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Propagation News – 2 August 2020

The Sun showed signs of coming back to life this week with not one, but two, sunspot groups. The sunspot number climbed to 22, representing two spots in two separate groups, and the solar flux index rose to 73. This wasn’t really enough to make much of a difference to HF propagation though, but it is a step in the right direction. The Kp index was pegged pretty much at one or two due to a lack of coronal hole activity.

Propagation-wise, we continued to have a good run of sporadic E, with openings to the USA and Canada on 10m SSB and FT8, and China was reported on SSB in last weekend’s IOTA contest. Even Nand, VU2NKS, in India has been reported in the UK via 10m FT8. Next week NOAA predicts that the solar flux index will decline from 72 down to 68 as the two sunspots rotate out of view. The Kp index should remain low all week as well due to a lack of coronal hole activity. Propagation will remain at seasonal lows as we enter August, with daytime F2 maximum usable frequencies grazing 17-18MHz, and with sporadic E bringing openings up to 30MHz and beyond. Night-time maximum usable frequencies are likely to exceed 10MHz over 3,000km paths, but keep an eye on propquest.co.uk for the odd surprise. We can’t really expect F2 layer openings to improve until September, so make the most of the sporadic E openings for now.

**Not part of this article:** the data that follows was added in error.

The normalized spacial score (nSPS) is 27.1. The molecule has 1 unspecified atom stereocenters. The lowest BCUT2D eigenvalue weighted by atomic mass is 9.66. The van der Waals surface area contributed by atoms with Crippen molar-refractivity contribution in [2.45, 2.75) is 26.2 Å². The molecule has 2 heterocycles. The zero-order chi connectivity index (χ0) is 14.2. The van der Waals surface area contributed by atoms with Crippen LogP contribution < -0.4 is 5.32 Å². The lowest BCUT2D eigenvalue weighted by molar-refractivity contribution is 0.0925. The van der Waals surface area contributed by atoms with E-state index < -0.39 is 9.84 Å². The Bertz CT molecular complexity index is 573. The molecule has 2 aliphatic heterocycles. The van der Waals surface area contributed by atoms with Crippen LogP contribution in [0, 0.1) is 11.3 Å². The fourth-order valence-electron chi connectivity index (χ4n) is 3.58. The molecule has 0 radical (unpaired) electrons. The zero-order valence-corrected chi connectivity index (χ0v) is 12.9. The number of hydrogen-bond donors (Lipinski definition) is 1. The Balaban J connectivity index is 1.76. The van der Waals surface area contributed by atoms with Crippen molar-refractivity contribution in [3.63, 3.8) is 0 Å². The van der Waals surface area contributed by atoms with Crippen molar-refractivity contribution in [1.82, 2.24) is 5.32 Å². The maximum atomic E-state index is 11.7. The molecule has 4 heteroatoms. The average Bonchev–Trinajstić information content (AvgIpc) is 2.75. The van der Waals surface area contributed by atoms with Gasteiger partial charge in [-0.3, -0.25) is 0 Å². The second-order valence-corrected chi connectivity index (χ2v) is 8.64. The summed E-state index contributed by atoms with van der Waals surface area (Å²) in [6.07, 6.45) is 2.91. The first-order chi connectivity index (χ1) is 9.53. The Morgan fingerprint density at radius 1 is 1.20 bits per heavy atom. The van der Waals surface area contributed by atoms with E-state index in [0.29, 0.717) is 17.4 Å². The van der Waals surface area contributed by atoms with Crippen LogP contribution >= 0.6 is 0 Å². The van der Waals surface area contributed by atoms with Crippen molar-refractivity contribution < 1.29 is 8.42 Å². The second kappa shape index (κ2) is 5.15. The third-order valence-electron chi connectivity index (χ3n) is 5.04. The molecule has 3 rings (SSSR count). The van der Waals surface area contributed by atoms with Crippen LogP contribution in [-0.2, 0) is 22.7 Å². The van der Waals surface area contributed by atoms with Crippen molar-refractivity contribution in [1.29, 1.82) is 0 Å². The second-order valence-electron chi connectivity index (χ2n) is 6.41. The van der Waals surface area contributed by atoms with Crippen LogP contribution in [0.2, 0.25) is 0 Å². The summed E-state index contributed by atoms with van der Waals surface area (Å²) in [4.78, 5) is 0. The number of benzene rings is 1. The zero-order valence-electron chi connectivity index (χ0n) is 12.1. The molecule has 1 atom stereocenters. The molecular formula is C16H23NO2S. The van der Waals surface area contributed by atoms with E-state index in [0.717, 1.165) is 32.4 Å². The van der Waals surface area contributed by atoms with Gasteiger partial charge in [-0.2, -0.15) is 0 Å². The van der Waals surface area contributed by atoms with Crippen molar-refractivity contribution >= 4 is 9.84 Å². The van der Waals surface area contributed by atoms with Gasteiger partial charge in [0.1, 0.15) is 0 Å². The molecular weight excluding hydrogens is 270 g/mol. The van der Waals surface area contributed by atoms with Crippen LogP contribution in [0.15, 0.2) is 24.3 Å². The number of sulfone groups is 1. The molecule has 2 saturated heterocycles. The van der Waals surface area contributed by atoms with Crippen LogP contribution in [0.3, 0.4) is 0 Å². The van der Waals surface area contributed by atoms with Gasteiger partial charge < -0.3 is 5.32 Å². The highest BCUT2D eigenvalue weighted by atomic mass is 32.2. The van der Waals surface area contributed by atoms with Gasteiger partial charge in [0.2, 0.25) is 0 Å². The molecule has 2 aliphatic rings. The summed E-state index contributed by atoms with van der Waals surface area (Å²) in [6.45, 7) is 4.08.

VHF and up:

The next week or so looks to be a mix of brief spells when high pressure might present us with some tropo, as seen just recently at the end of the last week, due to a temporary high over the near continent. The longer range part of the forecast also picks up another high at the end of the coming week, although for both these highs, the main areas of enhanced tropo are for central and southern Britain across the Channel and North Sea, into the continent and Baltic region.

The period in between the two high-pressure ‘bookends’ is occupied by low-pressure systems with fronts and showery troughs adding a good chance of rain scatter again on the GHz bands. The summer months are particularly good for strong thundery shower-cloud development with plenty of high-intensity rainfall or hail.

Sporadic E has performed fairly well in the last week, particularly for FT8, but with a smattering of more traditional modes. The general advice still holds—check the bands mid-morning, late afternoon and early evening for signs of sporadic E. It’s never too late for sporadic E, until maybe the end of the first week in September, so it’s still well worth a look.

The Moon is at minimum declination this Sunday so there will be very low peak Moon elevations and short visibility windows early in the week. This means that, despite 144MHz sky noise being low, the man-made noise from the horizon will be in the main beam of all but the largest antennas.

There are no significant meteor showers this week. (rsgb.org)

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